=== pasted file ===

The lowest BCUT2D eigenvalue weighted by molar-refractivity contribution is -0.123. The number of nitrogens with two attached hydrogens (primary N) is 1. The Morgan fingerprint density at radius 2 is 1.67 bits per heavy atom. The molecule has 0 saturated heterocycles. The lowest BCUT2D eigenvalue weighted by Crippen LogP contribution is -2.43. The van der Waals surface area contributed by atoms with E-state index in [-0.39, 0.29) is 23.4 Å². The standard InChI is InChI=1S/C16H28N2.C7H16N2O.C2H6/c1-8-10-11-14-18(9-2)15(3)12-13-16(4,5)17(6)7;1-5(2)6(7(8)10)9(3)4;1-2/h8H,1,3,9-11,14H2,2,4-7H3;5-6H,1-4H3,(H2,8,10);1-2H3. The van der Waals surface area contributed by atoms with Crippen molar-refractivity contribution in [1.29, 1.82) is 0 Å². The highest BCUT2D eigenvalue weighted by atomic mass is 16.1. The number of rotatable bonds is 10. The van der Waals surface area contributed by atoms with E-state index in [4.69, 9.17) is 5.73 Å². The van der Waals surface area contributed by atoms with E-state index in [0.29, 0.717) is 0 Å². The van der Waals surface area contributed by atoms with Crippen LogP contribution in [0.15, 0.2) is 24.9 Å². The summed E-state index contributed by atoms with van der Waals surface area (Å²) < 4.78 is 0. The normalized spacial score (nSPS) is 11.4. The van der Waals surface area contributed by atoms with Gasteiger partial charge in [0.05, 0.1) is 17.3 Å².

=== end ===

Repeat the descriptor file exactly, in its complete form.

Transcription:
The lowest BCUT2D eigenvalue weighted by molar-refractivity contribution is -0.123. The number of nitrogens with two attached hydrogens (primary N) is 1. The Morgan fingerprint density at radius 2 is 1.67 bits per heavy atom. The molecule has 0 saturated heterocycles. The lowest BCUT2D eigenvalue weighted by Crippen LogP contribution is -2.43. The van der Waals surface area contributed by atoms with E-state index in [-0.39, 0.29) is 23.4 Å². The standard InChI is InChI=1S/C16H28N2.C7H16N2O.C2H6/c1-8-10-11-14-18(9-2)15(3)12-13-16(4,5)17(6)7;1-5(2)6(7(8)10)9(3)4;1-2/h8H,1,3,9-11,14H2,2,4-7H3;5-6H,1-4H3,(H2,8,10);1-2H3. The van der Waals surface area contributed by atoms with Crippen molar-refractivity contribution in [1.29, 1.82) is 0 Å². The highest BCUT2D eigenvalue weighted by atomic mass is 16.1. The number of rotatable bonds is 10. The van der Waals surface area contributed by atoms with E-state index in [4.69, 9.17) is 5.73 Å². The van der Waals surface area contributed by atoms with E-state index in [0.29, 0.717) is 0 Å². The van der Waals surface area contributed by atoms with Crippen LogP contribution in [0.15, 0.2) is 24.9 Å². The summed E-state index contributed by atoms with van der Waals surface area (Å²) < 4.78 is 0. The normalized spacial score (nSPS) is 11.4. The van der Waals surface area contributed by atoms with Gasteiger partial charge in [0.05, 0.1) is 17.3 Å².